Original Article| Volume 25, ISSUE 9, P1019-1024, September 2009

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Anesthesia and Postoperative Analgesia After Intra-articular Injection of Warmed Versus Room-Temperature Levobupivacaine: A Double-Blind Randomized Trial


      This prospective, randomized, blinded study was designed to compare the effects of warmed versus room-temperature levobupivacaine in patients undergoing knee arthroscopy and partial meniscectomy.


      Patients were randomly allocated into 2 groups of 16 patients each. In all patients the 2 portal sites were infiltrated with 10 mL of room-temperature mepivacaine (20 mg/mL). In the first group, patients underwent intra-articular injection of 20 mL of levobupivacaine (5 mg/mL) and 0.005-mg/mL epinephrine (1:200,000) at a temperature of 40°C ± 0.2°C, whereas in the second group the levobupivacaine and epinephrine were at room temperature (25°C ± 0.5°C). Pain was graded and recorded intraoperatively and postoperatively by use of a visual analog scale (VAS). Analgesia was supplemented if the VAS score was 4 cm or greater with morphine intraoperatively or ketorolac postoperatively.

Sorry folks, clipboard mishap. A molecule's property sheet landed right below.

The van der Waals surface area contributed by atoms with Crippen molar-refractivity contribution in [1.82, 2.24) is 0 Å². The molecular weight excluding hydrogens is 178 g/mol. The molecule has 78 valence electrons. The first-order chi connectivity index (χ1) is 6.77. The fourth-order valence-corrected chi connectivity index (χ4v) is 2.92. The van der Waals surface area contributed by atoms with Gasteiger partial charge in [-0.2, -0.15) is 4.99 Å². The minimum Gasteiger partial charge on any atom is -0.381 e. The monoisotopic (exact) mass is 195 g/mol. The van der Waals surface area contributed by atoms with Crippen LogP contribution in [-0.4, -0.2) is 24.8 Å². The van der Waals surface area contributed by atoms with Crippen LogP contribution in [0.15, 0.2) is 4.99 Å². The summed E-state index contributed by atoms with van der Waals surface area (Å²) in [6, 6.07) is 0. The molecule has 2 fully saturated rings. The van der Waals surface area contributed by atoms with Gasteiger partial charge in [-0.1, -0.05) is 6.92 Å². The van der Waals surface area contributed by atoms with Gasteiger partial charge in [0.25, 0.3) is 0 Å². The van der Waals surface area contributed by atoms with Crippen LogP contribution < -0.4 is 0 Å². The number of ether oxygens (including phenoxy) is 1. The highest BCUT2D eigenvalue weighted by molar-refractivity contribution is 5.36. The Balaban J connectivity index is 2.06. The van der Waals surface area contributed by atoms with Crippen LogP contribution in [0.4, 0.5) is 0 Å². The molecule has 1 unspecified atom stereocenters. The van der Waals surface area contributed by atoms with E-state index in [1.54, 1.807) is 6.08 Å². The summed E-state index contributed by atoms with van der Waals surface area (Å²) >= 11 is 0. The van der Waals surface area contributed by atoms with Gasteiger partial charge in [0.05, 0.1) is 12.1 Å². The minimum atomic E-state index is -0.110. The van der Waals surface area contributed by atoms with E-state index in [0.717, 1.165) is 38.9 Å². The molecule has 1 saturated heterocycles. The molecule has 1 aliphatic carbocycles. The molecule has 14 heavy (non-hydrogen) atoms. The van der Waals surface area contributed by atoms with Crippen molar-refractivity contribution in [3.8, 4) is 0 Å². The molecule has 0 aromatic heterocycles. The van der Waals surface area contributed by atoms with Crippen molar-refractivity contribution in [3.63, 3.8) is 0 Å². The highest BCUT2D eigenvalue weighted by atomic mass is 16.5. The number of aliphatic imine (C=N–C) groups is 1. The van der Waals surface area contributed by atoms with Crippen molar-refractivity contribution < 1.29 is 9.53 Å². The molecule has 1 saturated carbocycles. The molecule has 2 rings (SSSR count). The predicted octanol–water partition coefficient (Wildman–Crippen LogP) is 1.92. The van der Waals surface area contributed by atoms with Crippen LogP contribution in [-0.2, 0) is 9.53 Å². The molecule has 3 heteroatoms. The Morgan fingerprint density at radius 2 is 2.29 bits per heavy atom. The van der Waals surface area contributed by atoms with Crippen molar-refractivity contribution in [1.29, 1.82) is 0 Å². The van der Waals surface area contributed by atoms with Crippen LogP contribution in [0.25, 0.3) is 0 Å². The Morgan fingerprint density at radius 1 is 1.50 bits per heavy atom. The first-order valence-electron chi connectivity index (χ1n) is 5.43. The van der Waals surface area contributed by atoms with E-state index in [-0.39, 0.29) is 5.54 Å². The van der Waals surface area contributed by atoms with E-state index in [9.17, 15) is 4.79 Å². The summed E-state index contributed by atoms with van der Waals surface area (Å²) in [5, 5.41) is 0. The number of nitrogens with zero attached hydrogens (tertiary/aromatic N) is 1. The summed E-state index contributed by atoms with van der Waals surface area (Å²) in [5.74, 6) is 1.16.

There were no significant differences between groups in intraoperative and postoperative VAS values. There was no need for morphine as a rescue dose in any patient during surgery. Eight patients treated with warmed levobupivacaine and seven patients treated with room-temperature levobupivacaine requested a single rescue dose of ketorolac (30 mg) postoperatively.


      No compelling evidence exists to suggest that intra-articular injection of warmed levobupivacaine is more effective than room-temperature levobupivacaine for intraoperative anesthesia and postoperative analgesia in patients undergoing partial meniscectomy during knee arthroscopy.

      Level of Evidence

      Level I, randomized controlled trial.

      Key Words

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